Nelson Mandela was a terrorist.
Or at least, for nearly 30 years, that was the word used to describe the acts of sabotage for which he was imprisoned in 1964.
Terrorist, or freedom fighter? The word choice matters very much, because the words we use reveal what we are thinking. Apartheid South Africa viewed Mandela’s acts as terrorism. But to him, and now to the rest of the world, he was fighting for freedom.
Discourse analysis is the technical name for the area of study which includes studying language “beyond the sentence boundary”. It goes beyond just analyzing the words; it aims to reveal the socio-psychological characteristics of the person using the words. In simple terms: it’s the study of how what you say reveals what you think.
Even a cursory look at political history gives excellent examples of this. The transition in the past 100 years from “the N word” to “colored” to “black” to “African American”, or from “indian” to “native American” to “first people” does not just reflect linguistic change, it reflects significant social and psychological change. We are choosing different words because we live in a different world.
Our words reveal our biases. Pro-lifers say “baby”. Pro-choicers say “foetus”. Those championing for immigration reform talk about “undocumented workers”. Their word choice reveals an emphasis on the fact that the immigrants they are fighting for are workers rather than freeloaders, and that their plight is that they are without documentation. On the opposing side, you’re more likely to hear about “illegal aliens”; language which reveals grief at the fact that laws were broken and a desire to keep a good distance.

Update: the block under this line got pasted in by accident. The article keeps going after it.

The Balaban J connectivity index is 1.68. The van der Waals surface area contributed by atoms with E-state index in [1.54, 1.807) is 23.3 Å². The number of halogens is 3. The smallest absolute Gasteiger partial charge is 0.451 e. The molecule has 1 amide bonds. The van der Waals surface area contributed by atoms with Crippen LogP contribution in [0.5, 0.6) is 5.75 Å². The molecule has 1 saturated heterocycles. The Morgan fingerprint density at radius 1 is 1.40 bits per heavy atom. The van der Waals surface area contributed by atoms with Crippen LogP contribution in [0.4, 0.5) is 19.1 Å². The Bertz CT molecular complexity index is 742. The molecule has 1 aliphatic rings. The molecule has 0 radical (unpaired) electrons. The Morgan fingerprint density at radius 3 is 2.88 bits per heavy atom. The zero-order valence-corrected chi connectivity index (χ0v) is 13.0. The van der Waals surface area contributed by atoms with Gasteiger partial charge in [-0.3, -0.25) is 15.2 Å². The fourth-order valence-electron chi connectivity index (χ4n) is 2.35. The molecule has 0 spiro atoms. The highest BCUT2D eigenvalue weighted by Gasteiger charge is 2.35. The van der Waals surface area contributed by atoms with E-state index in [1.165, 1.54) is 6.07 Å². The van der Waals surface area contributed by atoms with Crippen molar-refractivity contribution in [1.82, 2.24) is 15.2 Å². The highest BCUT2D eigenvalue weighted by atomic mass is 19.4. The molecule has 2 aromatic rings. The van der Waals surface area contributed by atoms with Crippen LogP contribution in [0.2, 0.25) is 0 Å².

Our words reveal our biases, but perhaps the most fascinating aspect of discourse analysis is realizing that our words create biases too. Language does more than express thought, it shapes thought. The prevailing word choices of the dominant culture do much to train our thinking in a certain way.
This has significant implications for Christians desiring to make an impact for God on our world. it means we need to become more aware of the deeper significance of the words we use. We need to consider carefully what we say, making a prayerful and purposeful effort to choose words which shape thinking in a loving and biblical way.
It may well mean we need to rephrase our Christian idiom to make the gospel clearer. For example, describing salvation as “accepting Jesus into our hearts” arguably puts an unhealthy emphasis on salvation being a primarily private and emotional thing. Digging deeper into scripture and learning that the call of discipleship involves a full and public commitment of our WHOLE selves – mind, body, spirit – to Jesus’ Lordship makes the description of “Jesus in my heart” seem thin.
Beyond the discussion of in-house theology, perhaps we would also do well to consider our word choice when engaging with the world. Whether we’re discussing the personal or the political, let’s think carefully about jettisoning words which carry pejorative slurs. Let’s choose words which train us to think graciously.
Out of the overflow of the heart, the mouth speaks.
And out of the overflow of the mouth, the heart is re-shaped.